For anything over about 500K I can only get a stable reading by using clip-on leads, or by holding the probes VERY firmly and VERY still. Just waving my hand about affects the reading, and this is true for any whiz-bang meter I have here, not just the 8050A.

      Let’s do some math. When I hook up a 680K resistor to my 8050A, I read 83mV across it (with another DMM). 83mV/680K is around 122 nA. That’s nano-amps. A very tiny current. It’s no wonder that the readings are easily influenced, considering I can read several volts off the end of my finger with a 1Meg oscilloscope input. That’s at least two orders of magnitude more voltage than the 8050A is using to measure the resistor…

  2. Harvey says:

    Thank you for your kind reply about my 8050a fluke 🙂

    I suppose its just me being daft and comparing it to the much higher current resistance range of cheaper meters, i think ill nip outside and shoot myself 🙂

    Perhaps over the years ive never needed to test higher values to any close accuracy, and i must have used my very old decrepit micronta 22-191 digital to do quick yes/no checks.

    Thank you for your time and patients for my stupid brain 🙂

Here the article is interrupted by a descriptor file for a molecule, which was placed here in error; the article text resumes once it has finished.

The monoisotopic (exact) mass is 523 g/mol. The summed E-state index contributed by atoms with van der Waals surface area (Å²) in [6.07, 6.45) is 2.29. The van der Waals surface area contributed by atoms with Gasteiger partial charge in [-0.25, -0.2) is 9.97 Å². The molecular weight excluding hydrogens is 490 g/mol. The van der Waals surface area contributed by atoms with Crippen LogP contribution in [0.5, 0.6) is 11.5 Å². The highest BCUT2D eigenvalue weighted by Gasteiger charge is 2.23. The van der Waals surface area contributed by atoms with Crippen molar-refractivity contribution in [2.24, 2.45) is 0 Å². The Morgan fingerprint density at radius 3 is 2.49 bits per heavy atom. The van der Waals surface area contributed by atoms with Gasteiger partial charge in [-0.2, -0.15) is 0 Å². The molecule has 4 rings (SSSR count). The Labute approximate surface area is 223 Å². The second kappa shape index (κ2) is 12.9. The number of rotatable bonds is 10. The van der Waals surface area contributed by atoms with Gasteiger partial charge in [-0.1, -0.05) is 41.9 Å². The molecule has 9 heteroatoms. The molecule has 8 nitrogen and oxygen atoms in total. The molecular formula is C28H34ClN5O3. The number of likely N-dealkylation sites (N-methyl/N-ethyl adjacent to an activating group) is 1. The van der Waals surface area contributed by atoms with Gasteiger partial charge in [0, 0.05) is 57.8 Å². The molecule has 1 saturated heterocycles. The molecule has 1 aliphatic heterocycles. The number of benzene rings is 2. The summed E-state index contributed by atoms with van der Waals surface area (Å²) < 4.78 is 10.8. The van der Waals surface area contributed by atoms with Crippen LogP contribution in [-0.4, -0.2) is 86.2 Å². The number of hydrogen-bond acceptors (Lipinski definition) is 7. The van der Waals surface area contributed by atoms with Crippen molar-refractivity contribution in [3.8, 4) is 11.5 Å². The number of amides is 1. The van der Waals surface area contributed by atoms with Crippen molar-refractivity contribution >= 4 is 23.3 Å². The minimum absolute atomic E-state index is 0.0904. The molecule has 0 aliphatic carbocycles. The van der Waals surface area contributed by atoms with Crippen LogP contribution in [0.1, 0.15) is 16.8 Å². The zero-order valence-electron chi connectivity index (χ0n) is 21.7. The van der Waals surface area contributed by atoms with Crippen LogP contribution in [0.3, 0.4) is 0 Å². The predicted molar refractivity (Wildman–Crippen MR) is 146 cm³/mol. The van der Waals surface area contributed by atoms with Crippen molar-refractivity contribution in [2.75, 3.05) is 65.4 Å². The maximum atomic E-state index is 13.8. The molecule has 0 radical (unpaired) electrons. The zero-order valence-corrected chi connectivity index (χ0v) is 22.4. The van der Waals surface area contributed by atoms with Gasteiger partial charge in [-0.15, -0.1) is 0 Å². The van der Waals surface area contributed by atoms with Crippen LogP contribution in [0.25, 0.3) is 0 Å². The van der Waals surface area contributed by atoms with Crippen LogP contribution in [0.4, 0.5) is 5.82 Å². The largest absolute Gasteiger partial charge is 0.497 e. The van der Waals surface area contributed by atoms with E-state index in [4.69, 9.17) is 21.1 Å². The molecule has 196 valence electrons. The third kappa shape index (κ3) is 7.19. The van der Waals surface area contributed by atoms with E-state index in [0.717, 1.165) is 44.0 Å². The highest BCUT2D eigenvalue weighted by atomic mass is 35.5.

• modemhead says:

      Don’t beat yourself up. It’s an interesting question and the concepts may not be immediately obvious until you think of the scale of the currents and voltages involved in having a single instrument measure anything from 0.1 ohm to 20 Megohms. I use resistors mounted on dual banana plugs to check multimeters. If a meter can read a 10 ohm and a 10 Megohm resistor correctly, it’s probably in pretty good shape.

      Also, I’ve noticed that mains-powered meters are more susceptible to noise issues, presumably due to being more capacitively coupled to the mains. I have had my 8050A couple noise into a circuit I’m working on. It’s always good to have a reliable battery-powered floating meter at hand. Or maybe several… 🙂

  3. harvey says:

    Yes i have to agree, some days the brain is very crispy and can see the light, and other days i would not trust myself to stur a cup of tea lol 🙂

    I have an old avo model 8 for peaking analog i.f strips in radios, or just to see a wandering voltage, digitals are great for static voltage but this old avo i repaired 6 years ago is still a great tool 🙂